The Apochromatik Guide to Mentoring: Part I – Distinguishing between Mentors, Sponsors, Friends, and Coaches

—Amy M. Gardner

Mentoring is often touted as a solution to problems in the workplace, from retention and promotion of women and people of color to increasing camaraderie and overall job satisfaction.  While mentoring is not a panacea, it is a tool that can, through thoughtfully designed programs and invested participants, move the needle on all of those.  But, while Apochromatik’s services include working with employers to design mentoring programs and ensure they’re effective, not everyone has quite figured out that they need us.  (Side note: if your employer’s mentoring program needs our advice, or if you’re involved in a non-profit with a mentoring program that could benefit from a quick training for mentors and mentees, let us know.)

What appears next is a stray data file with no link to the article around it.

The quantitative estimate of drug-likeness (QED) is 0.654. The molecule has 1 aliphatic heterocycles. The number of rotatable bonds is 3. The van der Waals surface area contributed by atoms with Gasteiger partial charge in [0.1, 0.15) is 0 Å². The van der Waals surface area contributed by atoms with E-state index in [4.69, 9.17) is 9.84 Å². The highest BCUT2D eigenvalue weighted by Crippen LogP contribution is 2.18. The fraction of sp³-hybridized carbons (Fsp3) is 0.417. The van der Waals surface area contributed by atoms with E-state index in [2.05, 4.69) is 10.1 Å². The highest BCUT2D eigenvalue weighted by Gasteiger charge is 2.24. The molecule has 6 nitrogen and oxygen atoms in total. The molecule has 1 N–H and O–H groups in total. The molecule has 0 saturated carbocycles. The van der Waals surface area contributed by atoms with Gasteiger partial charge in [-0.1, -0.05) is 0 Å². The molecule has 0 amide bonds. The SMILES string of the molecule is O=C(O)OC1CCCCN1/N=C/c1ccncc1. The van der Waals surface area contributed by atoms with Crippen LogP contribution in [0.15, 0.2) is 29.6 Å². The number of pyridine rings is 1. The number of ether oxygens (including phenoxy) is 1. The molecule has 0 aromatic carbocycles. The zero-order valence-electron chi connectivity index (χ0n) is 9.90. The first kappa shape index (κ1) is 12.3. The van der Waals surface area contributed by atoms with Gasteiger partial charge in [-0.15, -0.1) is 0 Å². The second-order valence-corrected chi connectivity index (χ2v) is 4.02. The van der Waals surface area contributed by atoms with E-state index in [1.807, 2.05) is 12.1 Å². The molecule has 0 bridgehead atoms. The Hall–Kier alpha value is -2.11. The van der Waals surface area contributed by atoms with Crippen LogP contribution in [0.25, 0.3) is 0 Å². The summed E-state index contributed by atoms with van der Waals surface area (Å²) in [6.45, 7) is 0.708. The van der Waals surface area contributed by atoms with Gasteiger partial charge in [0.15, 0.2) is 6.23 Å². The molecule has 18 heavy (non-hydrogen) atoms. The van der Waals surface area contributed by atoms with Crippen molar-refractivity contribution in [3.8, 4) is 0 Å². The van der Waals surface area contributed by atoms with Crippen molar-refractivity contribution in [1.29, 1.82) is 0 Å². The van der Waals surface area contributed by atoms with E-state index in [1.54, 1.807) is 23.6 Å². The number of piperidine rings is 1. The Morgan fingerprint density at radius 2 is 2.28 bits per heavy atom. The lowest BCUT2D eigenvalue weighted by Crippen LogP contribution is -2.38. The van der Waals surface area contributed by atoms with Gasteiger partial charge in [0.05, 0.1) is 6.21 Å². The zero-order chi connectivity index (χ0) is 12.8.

As we launch this series on mentoring, this week we’ll address the difference between mentors, sponsors, friends, and coaches.  In future posts we’ll address tips to be a good mentor, tips to be a good mentee, the three types of mentors you need in your career, and more – all to help you find and foster the kind of mentoring relationships that can help you succeed. 

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Distinguishing between Mentors, Sponsors, Coaches, and Friends 


First off, what is a mentor? 

Differing expectations about what a mentor should do are often what lead to dissatisfaction in mentoring relationships.  If you’re a mentor, it’s important for you to help the mentee understand (maybe by giving her this blog post) what your role is.  And if you’re a mentee, you can help the relationship immeasurably by prompting a conversation about expectations and making clear you aren’t expecting the mentor to be your fairy godmother.  

Mentoring Definition